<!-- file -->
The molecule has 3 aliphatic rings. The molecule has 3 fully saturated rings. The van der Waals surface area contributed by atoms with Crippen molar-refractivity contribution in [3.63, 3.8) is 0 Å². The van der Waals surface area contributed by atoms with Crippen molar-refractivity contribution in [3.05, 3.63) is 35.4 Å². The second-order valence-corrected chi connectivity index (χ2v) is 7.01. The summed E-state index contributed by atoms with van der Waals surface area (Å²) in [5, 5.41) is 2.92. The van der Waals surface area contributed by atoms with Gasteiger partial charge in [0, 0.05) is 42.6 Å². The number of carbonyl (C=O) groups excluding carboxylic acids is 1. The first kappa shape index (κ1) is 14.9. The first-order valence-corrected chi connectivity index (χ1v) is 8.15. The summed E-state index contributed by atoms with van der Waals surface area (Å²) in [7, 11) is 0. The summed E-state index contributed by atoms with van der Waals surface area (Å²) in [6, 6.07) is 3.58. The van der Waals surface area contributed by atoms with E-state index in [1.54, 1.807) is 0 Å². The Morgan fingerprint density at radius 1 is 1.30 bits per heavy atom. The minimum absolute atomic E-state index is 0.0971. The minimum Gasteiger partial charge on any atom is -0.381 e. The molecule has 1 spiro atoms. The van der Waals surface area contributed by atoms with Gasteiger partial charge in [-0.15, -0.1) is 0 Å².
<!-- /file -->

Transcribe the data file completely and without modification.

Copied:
The molecule has 3 aliphatic rings. The molecule has 3 fully saturated rings. The van der Waals surface area contributed by atoms with Crippen molar-refractivity contribution in [3.63, 3.8) is 0 Å². The van der Waals surface area contributed by atoms with Crippen molar-refractivity contribution in [3.05, 3.63) is 35.4 Å². The second-order valence-corrected chi connectivity index (χ2v) is 7.01. The summed E-state index contributed by atoms with van der Waals surface area (Å²) in [5, 5.41) is 2.92. The van der Waals surface area contributed by atoms with Gasteiger partial charge in [0, 0.05) is 42.6 Å². The number of carbonyl (C=O) groups excluding carboxylic acids is 1. The first kappa shape index (κ1) is 14.9. The first-order valence-corrected chi connectivity index (χ1v) is 8.15. The summed E-state index contributed by atoms with van der Waals surface area (Å²) in [7, 11) is 0. The summed E-state index contributed by atoms with van der Waals surface area (Å²) in [6, 6.07) is 3.58. The van der Waals surface area contributed by atoms with E-state index in [1.54, 1.807) is 0 Å². The Morgan fingerprint density at radius 1 is 1.30 bits per heavy atom. The minimum absolute atomic E-state index is 0.0971. The minimum Gasteiger partial charge on any atom is -0.381 e. The molecule has 1 spiro atoms. The van der Waals surface area contributed by atoms with Gasteiger partial charge in [-0.15, -0.1) is 0 Å².